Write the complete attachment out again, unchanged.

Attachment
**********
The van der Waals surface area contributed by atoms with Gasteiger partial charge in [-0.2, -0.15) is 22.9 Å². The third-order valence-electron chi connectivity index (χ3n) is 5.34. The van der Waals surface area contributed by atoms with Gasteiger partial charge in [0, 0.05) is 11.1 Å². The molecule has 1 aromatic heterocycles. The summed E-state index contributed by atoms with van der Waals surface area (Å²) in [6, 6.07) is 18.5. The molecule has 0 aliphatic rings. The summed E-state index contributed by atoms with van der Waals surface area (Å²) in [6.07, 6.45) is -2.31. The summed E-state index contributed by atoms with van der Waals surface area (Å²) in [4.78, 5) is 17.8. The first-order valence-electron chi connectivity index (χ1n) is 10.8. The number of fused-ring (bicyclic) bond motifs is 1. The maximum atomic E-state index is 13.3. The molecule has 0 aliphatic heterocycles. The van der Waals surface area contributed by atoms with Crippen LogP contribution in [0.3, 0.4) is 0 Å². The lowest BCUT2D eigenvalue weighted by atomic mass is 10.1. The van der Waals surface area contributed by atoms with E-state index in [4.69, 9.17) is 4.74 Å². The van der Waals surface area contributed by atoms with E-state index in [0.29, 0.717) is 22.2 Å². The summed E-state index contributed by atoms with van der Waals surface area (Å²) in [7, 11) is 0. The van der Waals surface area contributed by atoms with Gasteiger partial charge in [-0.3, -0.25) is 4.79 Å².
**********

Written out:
The van der Waals surface area contributed by atoms with Gasteiger partial charge in [-0.2, -0.15) is 22.9 Å². The third-order valence-electron chi connectivity index (χ3n) is 5.34. The van der Waals surface area contributed by atoms with Gasteiger partial charge in [0, 0.05) is 11.1 Å². The molecule has 1 aromatic heterocycles. The summed E-state index contributed by atoms with van der Waals surface area (Å²) in [6, 6.07) is 18.5. The molecule has 0 aliphatic rings. The summed E-state index contributed by atoms with van der Waals surface area (Å²) in [6.07, 6.45) is -2.31. The summed E-state index contributed by atoms with van der Waals surface area (Å²) in [4.78, 5) is 17.8. The first-order valence-electron chi connectivity index (χ1n) is 10.8. The number of fused-ring (bicyclic) bond motifs is 1. The maximum atomic E-state index is 13.3. The molecule has 0 aliphatic heterocycles. The van der Waals surface area contributed by atoms with Crippen LogP contribution in [0.3, 0.4) is 0 Å². The lowest BCUT2D eigenvalue weighted by atomic mass is 10.1. The van der Waals surface area contributed by atoms with E-state index in [4.69, 9.17) is 4.74 Å². The van der Waals surface area contributed by atoms with E-state index in [0.29, 0.717) is 22.2 Å². The summed E-state index contributed by atoms with van der Waals surface area (Å²) in [7, 11) is 0. The van der Waals surface area contributed by atoms with Gasteiger partial charge in [-0.3, -0.25) is 4.79 Å².